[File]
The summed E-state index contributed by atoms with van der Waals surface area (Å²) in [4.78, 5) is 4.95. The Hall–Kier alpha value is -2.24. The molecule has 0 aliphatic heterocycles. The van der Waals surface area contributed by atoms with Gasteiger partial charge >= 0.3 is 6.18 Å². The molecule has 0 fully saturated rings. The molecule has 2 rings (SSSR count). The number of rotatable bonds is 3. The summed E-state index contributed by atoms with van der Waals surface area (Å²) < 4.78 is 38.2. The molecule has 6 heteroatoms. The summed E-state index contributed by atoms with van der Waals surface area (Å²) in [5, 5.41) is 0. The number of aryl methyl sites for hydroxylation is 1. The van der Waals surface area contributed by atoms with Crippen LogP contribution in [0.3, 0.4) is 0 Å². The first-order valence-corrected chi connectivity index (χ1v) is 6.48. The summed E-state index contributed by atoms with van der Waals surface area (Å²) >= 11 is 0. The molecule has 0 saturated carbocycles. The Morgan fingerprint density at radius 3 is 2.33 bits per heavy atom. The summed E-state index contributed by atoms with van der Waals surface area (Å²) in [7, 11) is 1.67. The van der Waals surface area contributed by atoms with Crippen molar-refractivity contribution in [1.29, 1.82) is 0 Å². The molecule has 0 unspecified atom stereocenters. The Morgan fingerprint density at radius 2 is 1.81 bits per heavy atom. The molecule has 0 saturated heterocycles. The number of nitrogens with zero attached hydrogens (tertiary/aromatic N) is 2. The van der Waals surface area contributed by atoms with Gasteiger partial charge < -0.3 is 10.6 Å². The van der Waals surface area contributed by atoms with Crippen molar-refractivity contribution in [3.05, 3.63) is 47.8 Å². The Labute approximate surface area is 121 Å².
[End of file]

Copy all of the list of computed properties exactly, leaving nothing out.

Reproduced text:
The summed E-state index contributed by atoms with van der Waals surface area (Å²) in [4.78, 5) is 4.95. The Hall–Kier alpha value is -2.24. The molecule has 0 aliphatic heterocycles. The van der Waals surface area contributed by atoms with Gasteiger partial charge >= 0.3 is 6.18 Å². The molecule has 0 fully saturated rings. The molecule has 2 rings (SSSR count). The number of rotatable bonds is 3. The summed E-state index contributed by atoms with van der Waals surface area (Å²) < 4.78 is 38.2. The molecule has 6 heteroatoms. The summed E-state index contributed by atoms with van der Waals surface area (Å²) in [5, 5.41) is 0. The number of aryl methyl sites for hydroxylation is 1. The van der Waals surface area contributed by atoms with Crippen LogP contribution in [0.3, 0.4) is 0 Å². The first-order valence-corrected chi connectivity index (χ1v) is 6.48. The summed E-state index contributed by atoms with van der Waals surface area (Å²) >= 11 is 0. The molecule has 0 saturated carbocycles. The Morgan fingerprint density at radius 3 is 2.33 bits per heavy atom. The summed E-state index contributed by atoms with van der Waals surface area (Å²) in [7, 11) is 1.67. The van der Waals surface area contributed by atoms with Crippen molar-refractivity contribution in [1.29, 1.82) is 0 Å². The molecule has 0 unspecified atom stereocenters. The Morgan fingerprint density at radius 2 is 1.81 bits per heavy atom. The molecule has 0 saturated heterocycles. The number of nitrogens with zero attached hydrogens (tertiary/aromatic N) is 2. The van der Waals surface area contributed by atoms with Gasteiger partial charge < -0.3 is 10.6 Å². The van der Waals surface area contributed by atoms with Crippen molar-refractivity contribution in [3.05, 3.63) is 47.8 Å². The Labute approximate surface area is 121 Å².